Tests can identify kidney stones, tumors and other conditions

Blood in the urine, known as hemturia, is often the sign of a kidney- or bladder-related disease or disorder. Traditionally, patients diagnosed with this condition underwent an intravenous pyelogram (IVP), a type of X-ray that looks at the two organs and the ducts (ureters) that connect them

However, the IVP test isn't sensitive enough to detect all types of kidney stones or other kidney masses. In these instances, CT (computed tomography) is widely accepted by medical professionals as being superior. It captures detailed images of not only the kidneys and bladder, but of nearby bones, soft tissues and blood vessels

However, IVP has been considered to be better than CT in detecting abnormalities of the renal collecting systems and ureters.

There is a newer technology that some experts believe will replace the IVP. With the advent of the multi-detector CT, high-resolution 3D images of the collecting systems and ureters can be obtained.  At Main Street Radiology, our hematuria protocol involves images from a 3D CT urogram, as well as traditional high-resolution CT images of the kidneys.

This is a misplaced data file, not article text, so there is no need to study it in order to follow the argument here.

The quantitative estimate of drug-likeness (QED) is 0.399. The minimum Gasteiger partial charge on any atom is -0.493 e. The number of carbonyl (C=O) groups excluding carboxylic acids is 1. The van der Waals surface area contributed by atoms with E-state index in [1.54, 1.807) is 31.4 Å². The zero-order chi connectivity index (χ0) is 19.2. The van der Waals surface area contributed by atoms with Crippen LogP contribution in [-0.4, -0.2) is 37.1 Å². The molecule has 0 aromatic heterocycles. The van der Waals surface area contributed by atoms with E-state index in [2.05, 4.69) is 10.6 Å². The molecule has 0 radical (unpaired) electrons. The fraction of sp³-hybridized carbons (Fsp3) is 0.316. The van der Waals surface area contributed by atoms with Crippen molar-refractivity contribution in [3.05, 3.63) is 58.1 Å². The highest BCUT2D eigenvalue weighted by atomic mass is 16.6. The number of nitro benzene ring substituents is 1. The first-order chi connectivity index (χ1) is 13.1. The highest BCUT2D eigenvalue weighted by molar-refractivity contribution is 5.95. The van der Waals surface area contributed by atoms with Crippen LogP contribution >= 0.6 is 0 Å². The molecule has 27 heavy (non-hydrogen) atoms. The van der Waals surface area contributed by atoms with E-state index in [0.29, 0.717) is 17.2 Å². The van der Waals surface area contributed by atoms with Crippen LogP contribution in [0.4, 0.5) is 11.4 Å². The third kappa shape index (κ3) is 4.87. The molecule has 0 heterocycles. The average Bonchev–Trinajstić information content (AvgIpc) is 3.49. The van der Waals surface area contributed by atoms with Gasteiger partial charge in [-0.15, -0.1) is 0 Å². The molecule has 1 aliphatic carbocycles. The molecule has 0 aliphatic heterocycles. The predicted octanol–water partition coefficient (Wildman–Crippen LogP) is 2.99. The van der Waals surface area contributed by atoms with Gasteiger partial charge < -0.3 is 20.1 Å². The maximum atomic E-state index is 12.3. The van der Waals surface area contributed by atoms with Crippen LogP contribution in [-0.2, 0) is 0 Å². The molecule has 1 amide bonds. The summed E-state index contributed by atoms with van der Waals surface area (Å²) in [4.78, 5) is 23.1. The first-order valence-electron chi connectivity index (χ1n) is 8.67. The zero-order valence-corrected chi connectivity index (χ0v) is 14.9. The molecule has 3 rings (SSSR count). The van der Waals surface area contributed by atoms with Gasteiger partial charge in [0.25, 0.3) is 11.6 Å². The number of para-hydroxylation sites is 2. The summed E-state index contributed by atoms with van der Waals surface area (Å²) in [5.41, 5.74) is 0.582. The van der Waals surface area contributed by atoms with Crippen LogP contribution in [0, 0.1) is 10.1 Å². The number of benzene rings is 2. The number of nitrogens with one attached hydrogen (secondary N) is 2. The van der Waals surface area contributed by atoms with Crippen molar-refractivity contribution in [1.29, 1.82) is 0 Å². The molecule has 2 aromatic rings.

What to Expect

During a CT urogram, an X-ray dye (iodine contrast solution) is injected into a vein in your hand or arm. The dye flows into your kidneys, ureters and bladder, outlining each of these body parts.

X-ray pictures are taken at specific times during the exam, allowing your doctor can clearly see your urinary tract and look for any abnormalities. In addition to kidney stones, CT urograms can help reveal cysts, tumors, infections or structural abnormalities. 

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